The European Commission has softened its stance on phasing out the promotion of red and processed meat in Europe’s Beating Cancer Plan, and the latest change has received a mixed reception from stakeholders.
A previous draft of the plan, obtained by EURACTIV last week, read that the EU promotion policy for agricultural products would be reviewed “in view of phasing out promotion of foods linked with cancer risks, such as red and processed meat.”
However, this reference to meat has been attenuated in the final text, unveiled on Wednesday (3 February), to say that the revamping of the promotion policy for agriculture products has to be “in line with the shift to a more plant-based diet, with less red and processed meat and other foods linked to cancer risks.”
The EU’s promotion policy for agri-food products was established in a 2014 regulation and consists of campaigns aiming at enhancing the competitiveness of the EU agricultural sector both in the single market and in third countries.
The promotion of agri-food products and quality schemes eligible for support is funded by the Commission through annual work programmes adopted after consultation with stakeholders.
This promotional policy is currently under review and the public consultation phase with stakeholders was launched at the end of January. The Commission is expected to come up with a proposal for overhauling the current scheme in the fourth quarter of 2021.
Campaigns promoting meat and meat products constitute a significant portion of these programmes, with €138.7 million having been spent between 2016 and 2019, or 24% of the total disbursement for the EU’s promotion policy.
The European Commission has recently come under fire for supporting the consumption of meat products through this promotional policy while backing a shift toward more plant-based diets in its pivotal food policy, the Farm to Fork (F2F) strategy.
Some NGOs and Green lawmakers have criticised the fact that some of these campaigns are bordering on openly advertising meat consumption, using slogans such as ‘become beefatarian’ or project names like ‘pork lovers‘.
This is not the first time the Commission changes tack on meat, which has become a sensitive topic in the EU agenda.
Last May, a draft version of the Farm to Fork strategy specified that the Commission would propose to “stop stimulating production or consumption of meat” but this reference did not make it to the final strategy.
Asked about the latest change in the cancer plan, the EU’s Health Commissioner Stella Kyriakides denied that a step backwards has been taken, saying the Commission has not dropped the reference on meat and continued to support healthy diets.
“We do know how the consumption of red meat can impact on health and on cancer and this is in the plan,” she said.
In the plan, the Commission makes a reference to the evaluation of the International Agency for Research on Cancer (IARC), a body of the World Health Organisation (WHO), which states that consumption of red meat is probably carcinogenic to humans while consumption of processed meat can cause colorectal cancer.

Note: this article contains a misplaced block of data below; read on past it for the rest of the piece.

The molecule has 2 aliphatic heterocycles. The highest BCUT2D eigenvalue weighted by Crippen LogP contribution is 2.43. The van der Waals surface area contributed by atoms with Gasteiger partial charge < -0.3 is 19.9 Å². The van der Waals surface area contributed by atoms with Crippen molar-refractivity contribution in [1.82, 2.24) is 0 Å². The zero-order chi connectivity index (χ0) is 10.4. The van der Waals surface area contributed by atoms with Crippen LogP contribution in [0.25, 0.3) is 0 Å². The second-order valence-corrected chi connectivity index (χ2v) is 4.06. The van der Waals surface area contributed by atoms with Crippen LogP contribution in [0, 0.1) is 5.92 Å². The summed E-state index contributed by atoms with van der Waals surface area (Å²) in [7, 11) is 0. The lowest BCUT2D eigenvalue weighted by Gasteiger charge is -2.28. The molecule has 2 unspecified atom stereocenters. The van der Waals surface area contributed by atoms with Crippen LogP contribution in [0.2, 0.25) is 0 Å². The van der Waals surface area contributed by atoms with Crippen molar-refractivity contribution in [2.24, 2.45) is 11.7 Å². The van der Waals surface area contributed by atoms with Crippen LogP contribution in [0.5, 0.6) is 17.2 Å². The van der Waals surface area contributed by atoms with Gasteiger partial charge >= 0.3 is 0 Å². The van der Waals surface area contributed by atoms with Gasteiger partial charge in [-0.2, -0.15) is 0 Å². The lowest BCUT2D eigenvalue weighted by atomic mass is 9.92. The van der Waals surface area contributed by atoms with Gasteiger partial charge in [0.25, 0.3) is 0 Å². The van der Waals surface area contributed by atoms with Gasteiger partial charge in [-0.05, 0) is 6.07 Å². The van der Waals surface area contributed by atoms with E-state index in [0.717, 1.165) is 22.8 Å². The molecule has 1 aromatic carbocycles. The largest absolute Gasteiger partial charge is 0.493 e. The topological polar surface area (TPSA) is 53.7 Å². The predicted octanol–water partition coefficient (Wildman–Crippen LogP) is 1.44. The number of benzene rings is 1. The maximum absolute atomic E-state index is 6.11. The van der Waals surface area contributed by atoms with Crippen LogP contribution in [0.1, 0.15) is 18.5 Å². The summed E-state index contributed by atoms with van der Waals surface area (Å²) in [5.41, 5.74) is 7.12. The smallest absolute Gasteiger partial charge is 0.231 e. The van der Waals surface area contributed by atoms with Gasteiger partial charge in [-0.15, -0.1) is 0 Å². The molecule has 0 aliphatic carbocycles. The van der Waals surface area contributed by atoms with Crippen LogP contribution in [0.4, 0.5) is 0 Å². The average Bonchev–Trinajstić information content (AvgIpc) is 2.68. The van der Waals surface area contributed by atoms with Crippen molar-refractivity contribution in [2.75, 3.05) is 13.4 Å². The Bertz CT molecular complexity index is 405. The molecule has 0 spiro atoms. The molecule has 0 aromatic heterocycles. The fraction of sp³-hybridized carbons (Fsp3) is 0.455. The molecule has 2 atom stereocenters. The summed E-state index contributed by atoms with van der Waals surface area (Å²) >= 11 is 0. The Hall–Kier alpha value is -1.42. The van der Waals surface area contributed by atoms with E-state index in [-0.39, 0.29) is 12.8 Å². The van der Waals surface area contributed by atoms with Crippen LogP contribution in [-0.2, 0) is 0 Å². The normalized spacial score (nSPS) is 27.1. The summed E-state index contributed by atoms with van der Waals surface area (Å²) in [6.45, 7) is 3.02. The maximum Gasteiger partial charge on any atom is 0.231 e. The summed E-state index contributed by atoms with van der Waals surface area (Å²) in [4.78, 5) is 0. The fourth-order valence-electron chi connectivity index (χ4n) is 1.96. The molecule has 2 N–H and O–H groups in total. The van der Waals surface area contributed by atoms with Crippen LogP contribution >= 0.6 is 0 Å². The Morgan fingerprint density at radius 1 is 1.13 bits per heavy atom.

This evaluation has been criticised by other researchers and even IARC’s own experts and remains an open issue in the scientific debate
According to Frédéric Leroy, a professor of industrial microbiology and food biotechnology at the Vrije University in Brussels, the link between meat intake and diseases needs to be carefully inspected.
He said that even the WHO/IARC panel looking into the colorectal cancer link had declared that ‘other explanations for the observations (chance, bias or confounding) could not be ruled out’ while ‘consumption of red meat has not been established as a cause of cancer.’
The Lancet medical journal has recently said that deaths attributable to red meat consumption still accounted for 3/4% (306,800) of all deaths in Europe.
Environmental NGOs and the consumer association BEUC welcomed the renewed push to promote plant-rich diets but blamed the Commission for having watered down its initial proposal to phase out EU meat ads.
“What’s the point of EU plans to beat cancer or tackle climate change if it continues to promote food like meat that makes these problems worse?” commented Sini Eräjää, Greenpeace EU agriculture campaigner.
Contacted by EURACTIV, the agriculture coordinator for the centre-right European People’s Party (EPP), Herbert Dorfmann, did not agree with such limitations for meat promotion, which he considers purely ideological.
“The promotion regulation is intended to mainly support farmers and create markets for agricultural products in Europe and abroad,” he told EURACTIV.
Dorfmann said that meat products are part of the European heritage and linked to preserving the European landscape
“What are we going to do with stable grasslands? If there is no meat production and no milk production on it, they become useless,” he said.
[Edited by Zoran Radosavljevic]